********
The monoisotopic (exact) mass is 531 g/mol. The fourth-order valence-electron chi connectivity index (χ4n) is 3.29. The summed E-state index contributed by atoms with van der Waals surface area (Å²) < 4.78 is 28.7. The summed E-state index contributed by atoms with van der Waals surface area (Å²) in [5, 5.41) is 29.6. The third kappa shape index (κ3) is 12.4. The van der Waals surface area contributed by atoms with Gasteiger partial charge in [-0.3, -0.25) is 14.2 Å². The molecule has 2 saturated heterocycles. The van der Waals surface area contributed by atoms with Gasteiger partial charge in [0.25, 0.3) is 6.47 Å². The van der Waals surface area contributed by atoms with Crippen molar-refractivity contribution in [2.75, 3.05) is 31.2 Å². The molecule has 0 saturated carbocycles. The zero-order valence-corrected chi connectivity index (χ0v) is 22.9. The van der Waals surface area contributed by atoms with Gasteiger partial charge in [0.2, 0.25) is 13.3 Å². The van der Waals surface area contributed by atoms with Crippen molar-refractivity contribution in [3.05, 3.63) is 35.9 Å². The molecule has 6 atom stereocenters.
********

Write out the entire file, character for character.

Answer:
The monoisotopic (exact) mass is 531 g/mol. The fourth-order valence-electron chi connectivity index (χ4n) is 3.29. The summed E-state index contributed by atoms with van der Waals surface area (Å²) < 4.78 is 28.7. The summed E-state index contributed by atoms with van der Waals surface area (Å²) in [5, 5.41) is 29.6. The third kappa shape index (κ3) is 12.4. The van der Waals surface area contributed by atoms with Gasteiger partial charge in [-0.3, -0.25) is 14.2 Å². The molecule has 2 saturated heterocycles. The van der Waals surface area contributed by atoms with Gasteiger partial charge in [0.25, 0.3) is 6.47 Å². The van der Waals surface area contributed by atoms with Crippen molar-refractivity contribution in [2.75, 3.05) is 31.2 Å². The molecule has 0 saturated carbocycles. The zero-order valence-corrected chi connectivity index (χ0v) is 22.9. The van der Waals surface area contributed by atoms with Gasteiger partial charge in [0.2, 0.25) is 13.3 Å². The van der Waals surface area contributed by atoms with Crippen molar-refractivity contribution in [3.05, 3.63) is 35.9 Å². The molecule has 6 atom stereocenters.